Form 8-K is one of the most common forms filed with the Securities and Exchange Commission (SEC) to broadly notify investors about important events or information that may affect shareholders. According to the Securities Exchange Act of 1943, all public (publicly-traded) companies must submit the form when appropriate.
An image of this form appears below.
Form 8-K is typically used as a form of notification for major events, such as a company filing for bankruptcy, making changes to company personnel – such as the removal/retirement of a chief executive officer (CEO) – or other similar events. The form must be filled out and filed with the SEC within four days of the occurrence of an event that triggers the need for a company to submit an 8-K. Timely filing of form 8-K makes it easier to transfer the information contained in the 8-K to quarterly reports that are submitted on forms such as Form 10-K and Form 10-Q.
Form 8-K is required of all publicly-traded companies when they experience a “material” event that may shape investor decisions regarding the company.
Form 8-K is designed to be an “immediate” notification system to investors and analysts. Therefore, it must be filled out and filed within four business days of any material event.
Events that qualify as “material” include filing for bankruptcy, failure to comply with exchange listing requirements (and, thus, becoming delisted from the trading exchange), and changes to major company personnel (namely, the executive board).
When to Use Form 8-K
Again, Form 8-K must be filled out and filed by a public company any time a “material” – i.e., significant – event occurs. However, there may be some question as to what exactly constitutes a significant event? The significance of some events – for example, the departure of an executive with a lofty job title but who, in fact, isn’t all that critical to the company’s operations – may be debatable. Most companies err on the side of caution, and may sometimes file an 8-K form for events that wouldn’t necessarily require it.
In some situations, the need to make an 8-K filing is unquestionable. As previously mentioned, a company forced into bankruptcy definitely must submit an 8-K to inform investors of the situation. Other possible filing triggers include:
Signing new agreements or making amendments to previously established agreements
Changes to fundamental business policies or practices
Being removed from a securities exchange (delisted)
Changes to shareholders’ rights
The election, dismissal, or departure of key personnel, e.g., company executives
Changes to the period specified as the company’s fiscal year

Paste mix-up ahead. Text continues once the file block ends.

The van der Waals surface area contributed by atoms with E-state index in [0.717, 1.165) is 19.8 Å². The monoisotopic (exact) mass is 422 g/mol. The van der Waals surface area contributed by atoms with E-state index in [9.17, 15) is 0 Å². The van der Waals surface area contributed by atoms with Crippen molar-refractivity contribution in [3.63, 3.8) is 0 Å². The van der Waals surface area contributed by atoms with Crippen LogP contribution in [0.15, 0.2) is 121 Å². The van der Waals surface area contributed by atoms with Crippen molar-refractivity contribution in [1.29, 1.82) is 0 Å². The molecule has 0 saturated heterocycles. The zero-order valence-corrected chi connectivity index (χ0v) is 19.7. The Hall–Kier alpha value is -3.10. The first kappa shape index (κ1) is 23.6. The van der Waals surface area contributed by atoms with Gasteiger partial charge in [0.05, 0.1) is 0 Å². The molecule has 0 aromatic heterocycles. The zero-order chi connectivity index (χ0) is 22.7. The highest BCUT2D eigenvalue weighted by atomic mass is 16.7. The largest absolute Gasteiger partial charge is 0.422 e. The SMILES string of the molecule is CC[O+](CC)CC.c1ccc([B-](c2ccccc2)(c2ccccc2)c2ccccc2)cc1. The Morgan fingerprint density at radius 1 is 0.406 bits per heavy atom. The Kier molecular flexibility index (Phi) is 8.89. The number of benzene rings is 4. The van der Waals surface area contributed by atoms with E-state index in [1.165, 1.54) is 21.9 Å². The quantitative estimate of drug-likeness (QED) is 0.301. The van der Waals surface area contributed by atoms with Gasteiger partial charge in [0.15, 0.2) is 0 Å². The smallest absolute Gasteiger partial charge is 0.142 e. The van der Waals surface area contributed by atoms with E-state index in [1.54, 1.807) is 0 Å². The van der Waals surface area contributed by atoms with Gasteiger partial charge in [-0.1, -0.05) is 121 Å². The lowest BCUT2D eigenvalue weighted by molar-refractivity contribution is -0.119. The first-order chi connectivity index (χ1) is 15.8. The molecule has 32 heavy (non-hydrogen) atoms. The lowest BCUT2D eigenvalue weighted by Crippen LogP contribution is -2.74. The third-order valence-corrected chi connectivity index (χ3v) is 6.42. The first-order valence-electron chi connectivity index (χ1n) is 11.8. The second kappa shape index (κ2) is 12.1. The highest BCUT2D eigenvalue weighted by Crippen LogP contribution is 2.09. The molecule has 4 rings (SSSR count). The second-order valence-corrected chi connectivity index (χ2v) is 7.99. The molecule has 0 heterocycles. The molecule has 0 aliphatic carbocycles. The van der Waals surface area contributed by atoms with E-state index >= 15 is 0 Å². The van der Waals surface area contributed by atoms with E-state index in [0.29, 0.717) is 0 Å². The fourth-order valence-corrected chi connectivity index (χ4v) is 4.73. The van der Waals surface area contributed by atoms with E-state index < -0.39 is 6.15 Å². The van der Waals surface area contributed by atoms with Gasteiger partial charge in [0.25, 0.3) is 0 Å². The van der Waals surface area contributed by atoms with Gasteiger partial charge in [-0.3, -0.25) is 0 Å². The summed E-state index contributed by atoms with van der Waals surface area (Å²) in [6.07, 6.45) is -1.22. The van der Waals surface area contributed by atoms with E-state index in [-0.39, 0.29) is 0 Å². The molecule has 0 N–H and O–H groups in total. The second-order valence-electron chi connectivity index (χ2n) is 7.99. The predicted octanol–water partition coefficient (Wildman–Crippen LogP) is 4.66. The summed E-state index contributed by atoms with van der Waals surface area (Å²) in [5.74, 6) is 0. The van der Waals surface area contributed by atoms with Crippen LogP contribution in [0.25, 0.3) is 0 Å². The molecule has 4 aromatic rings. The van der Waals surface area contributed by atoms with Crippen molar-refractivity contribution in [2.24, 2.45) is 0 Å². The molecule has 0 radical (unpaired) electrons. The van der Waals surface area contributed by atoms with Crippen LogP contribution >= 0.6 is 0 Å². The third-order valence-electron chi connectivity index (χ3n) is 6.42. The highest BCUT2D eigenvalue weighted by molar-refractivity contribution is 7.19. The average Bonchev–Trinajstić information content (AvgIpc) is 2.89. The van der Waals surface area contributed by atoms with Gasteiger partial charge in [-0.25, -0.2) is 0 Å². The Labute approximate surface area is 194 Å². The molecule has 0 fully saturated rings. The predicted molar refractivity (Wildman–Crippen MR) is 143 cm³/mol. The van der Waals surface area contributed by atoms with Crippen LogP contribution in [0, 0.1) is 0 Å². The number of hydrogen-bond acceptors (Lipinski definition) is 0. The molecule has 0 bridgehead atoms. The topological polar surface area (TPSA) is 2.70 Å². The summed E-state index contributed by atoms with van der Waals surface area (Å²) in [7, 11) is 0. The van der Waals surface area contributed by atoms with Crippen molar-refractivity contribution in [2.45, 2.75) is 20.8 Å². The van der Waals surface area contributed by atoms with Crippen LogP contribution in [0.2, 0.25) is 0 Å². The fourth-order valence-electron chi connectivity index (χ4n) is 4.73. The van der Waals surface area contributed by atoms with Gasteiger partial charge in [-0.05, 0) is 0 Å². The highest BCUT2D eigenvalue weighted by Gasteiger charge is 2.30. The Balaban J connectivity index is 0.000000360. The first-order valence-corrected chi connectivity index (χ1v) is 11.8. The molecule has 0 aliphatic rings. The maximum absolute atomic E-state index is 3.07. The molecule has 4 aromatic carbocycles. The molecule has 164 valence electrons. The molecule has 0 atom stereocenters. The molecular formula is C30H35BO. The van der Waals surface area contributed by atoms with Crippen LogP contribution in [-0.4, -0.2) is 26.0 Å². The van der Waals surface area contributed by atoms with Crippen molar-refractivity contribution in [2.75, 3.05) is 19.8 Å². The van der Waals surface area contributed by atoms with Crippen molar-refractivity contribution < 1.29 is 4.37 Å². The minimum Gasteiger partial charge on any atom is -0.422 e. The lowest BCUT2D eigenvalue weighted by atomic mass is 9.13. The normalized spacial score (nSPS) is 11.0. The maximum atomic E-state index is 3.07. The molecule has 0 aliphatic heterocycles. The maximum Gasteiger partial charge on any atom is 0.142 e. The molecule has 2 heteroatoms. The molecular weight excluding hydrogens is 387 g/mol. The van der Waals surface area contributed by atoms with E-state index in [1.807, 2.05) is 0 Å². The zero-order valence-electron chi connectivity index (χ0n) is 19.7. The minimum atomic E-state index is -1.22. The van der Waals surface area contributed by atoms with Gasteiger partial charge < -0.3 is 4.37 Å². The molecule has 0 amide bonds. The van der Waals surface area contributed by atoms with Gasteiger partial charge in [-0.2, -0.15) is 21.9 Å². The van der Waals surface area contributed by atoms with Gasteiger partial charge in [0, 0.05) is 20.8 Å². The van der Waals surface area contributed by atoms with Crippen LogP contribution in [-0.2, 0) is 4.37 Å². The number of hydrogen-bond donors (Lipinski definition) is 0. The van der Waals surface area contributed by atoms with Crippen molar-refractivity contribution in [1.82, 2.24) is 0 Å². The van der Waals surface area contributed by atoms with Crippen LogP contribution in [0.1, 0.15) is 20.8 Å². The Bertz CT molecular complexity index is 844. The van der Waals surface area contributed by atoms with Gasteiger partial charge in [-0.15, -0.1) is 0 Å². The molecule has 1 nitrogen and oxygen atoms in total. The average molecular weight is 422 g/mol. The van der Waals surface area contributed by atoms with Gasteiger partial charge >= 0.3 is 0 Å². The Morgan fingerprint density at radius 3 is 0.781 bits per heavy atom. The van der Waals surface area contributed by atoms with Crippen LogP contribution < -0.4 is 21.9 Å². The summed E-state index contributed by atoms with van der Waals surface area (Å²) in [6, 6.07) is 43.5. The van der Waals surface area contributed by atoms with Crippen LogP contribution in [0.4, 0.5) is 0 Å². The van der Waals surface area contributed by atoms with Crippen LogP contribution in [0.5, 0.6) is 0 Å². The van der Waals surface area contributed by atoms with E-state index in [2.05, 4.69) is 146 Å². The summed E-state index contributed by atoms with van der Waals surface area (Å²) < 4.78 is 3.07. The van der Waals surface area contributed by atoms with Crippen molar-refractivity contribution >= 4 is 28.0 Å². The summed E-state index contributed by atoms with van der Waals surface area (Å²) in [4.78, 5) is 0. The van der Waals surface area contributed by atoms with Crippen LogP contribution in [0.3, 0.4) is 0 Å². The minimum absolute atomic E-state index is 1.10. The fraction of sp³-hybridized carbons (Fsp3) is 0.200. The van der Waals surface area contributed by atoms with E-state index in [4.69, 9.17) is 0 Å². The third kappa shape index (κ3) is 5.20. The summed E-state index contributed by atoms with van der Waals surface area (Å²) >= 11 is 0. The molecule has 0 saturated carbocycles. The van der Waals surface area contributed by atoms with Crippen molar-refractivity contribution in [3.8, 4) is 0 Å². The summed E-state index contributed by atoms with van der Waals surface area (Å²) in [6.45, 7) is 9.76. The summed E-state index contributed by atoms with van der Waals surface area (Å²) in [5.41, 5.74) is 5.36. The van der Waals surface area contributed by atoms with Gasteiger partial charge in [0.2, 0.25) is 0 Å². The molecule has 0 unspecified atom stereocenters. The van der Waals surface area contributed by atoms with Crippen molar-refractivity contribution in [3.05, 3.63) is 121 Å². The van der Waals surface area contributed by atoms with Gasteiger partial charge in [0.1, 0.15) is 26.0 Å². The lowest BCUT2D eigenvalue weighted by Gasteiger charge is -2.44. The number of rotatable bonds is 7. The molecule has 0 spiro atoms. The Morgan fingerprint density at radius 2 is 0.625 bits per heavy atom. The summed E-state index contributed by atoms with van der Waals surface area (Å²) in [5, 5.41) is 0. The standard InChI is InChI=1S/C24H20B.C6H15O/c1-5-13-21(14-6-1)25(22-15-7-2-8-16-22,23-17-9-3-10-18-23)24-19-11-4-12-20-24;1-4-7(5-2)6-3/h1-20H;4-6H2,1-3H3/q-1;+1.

New or modified financial statements or other financial documentation
As an investor, it is important to read through any Form 8-K filed by companies you’ve invested in, or may be considering making an investment in. Information contained in the form may substantially impact your investment decisions.
Reading a Form 8-K
Reading a Form 8-K for information depends a lot on the reason for which a company files the form. There are, again, a number of reasons why a company must file the form. To get a better understanding of how reading an 8-K form can be helpful to investors, consider the following:
In the event that a company files for bankruptcy, the Form 8-K should provide an outline for how the company intends to reorganize itself under Chapter 11 or Chapter 7 (bankruptcy or liquidation). This is important for investors because it must include pertinent information about the company’s stock and when it plans to come out from under bankruptcy, if at all.
In the event that a company is being delisted from an exchange, a Form 8-K is required as a means of notification to investors. In many cases, this event occurs because the company’s stock has consistently traded below the exchange’s minimum required price for an extended period of time. The form identifies the specifics of why a company is in non-compliance with the exchange listing requirements. Most companies are given a grace period to return to being in a state of compliance with all exchange requirements before they are removed entirely.
CFI offers the Financial Modeling & Valuation Analyst (FMVA)™ certification program for those looking to take their careers to the next level. To keep learning and advancing your career, the following CFI resources will be helpful: